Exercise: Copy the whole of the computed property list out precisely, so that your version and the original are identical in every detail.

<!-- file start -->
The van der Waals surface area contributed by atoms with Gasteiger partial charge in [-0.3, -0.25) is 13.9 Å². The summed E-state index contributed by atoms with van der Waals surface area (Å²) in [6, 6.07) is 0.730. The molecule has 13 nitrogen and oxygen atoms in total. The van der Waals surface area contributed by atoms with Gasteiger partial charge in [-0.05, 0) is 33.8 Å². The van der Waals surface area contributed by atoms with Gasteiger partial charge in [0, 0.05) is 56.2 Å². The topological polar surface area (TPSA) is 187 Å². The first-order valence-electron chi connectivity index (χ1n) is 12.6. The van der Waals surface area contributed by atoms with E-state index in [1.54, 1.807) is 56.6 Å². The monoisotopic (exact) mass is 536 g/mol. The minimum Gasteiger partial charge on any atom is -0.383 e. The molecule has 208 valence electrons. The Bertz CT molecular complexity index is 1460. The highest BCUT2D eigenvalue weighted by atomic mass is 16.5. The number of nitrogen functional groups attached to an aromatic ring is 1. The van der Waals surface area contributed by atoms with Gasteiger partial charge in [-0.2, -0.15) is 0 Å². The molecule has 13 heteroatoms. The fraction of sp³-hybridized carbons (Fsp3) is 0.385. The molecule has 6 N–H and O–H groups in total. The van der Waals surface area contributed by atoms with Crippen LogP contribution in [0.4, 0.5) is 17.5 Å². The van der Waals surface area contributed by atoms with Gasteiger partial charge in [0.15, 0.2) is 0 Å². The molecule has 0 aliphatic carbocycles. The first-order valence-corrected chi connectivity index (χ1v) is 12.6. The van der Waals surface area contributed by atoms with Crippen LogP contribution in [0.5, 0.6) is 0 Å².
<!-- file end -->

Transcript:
The van der Waals surface area contributed by atoms with Gasteiger partial charge in [-0.3, -0.25) is 13.9 Å². The summed E-state index contributed by atoms with van der Waals surface area (Å²) in [6, 6.07) is 0.730. The molecule has 13 nitrogen and oxygen atoms in total. The van der Waals surface area contributed by atoms with Gasteiger partial charge in [-0.05, 0) is 33.8 Å². The van der Waals surface area contributed by atoms with Gasteiger partial charge in [0, 0.05) is 56.2 Å². The topological polar surface area (TPSA) is 187 Å². The first-order valence-electron chi connectivity index (χ1n) is 12.6. The van der Waals surface area contributed by atoms with E-state index in [1.54, 1.807) is 56.6 Å². The monoisotopic (exact) mass is 536 g/mol. The minimum Gasteiger partial charge on any atom is -0.383 e. The molecule has 208 valence electrons. The Bertz CT molecular complexity index is 1460. The highest BCUT2D eigenvalue weighted by atomic mass is 16.5. The number of nitrogen functional groups attached to an aromatic ring is 1. The van der Waals surface area contributed by atoms with Gasteiger partial charge in [-0.2, -0.15) is 0 Å². The molecule has 13 heteroatoms. The fraction of sp³-hybridized carbons (Fsp3) is 0.385. The molecule has 6 N–H and O–H groups in total. The van der Waals surface area contributed by atoms with Crippen LogP contribution in [0.4, 0.5) is 17.5 Å². The van der Waals surface area contributed by atoms with Gasteiger partial charge in [0.15, 0.2) is 0 Å². The molecule has 0 aliphatic carbocycles. The first-order valence-corrected chi connectivity index (χ1v) is 12.6. The van der Waals surface area contributed by atoms with Crippen LogP contribution in [0.5, 0.6) is 0 Å².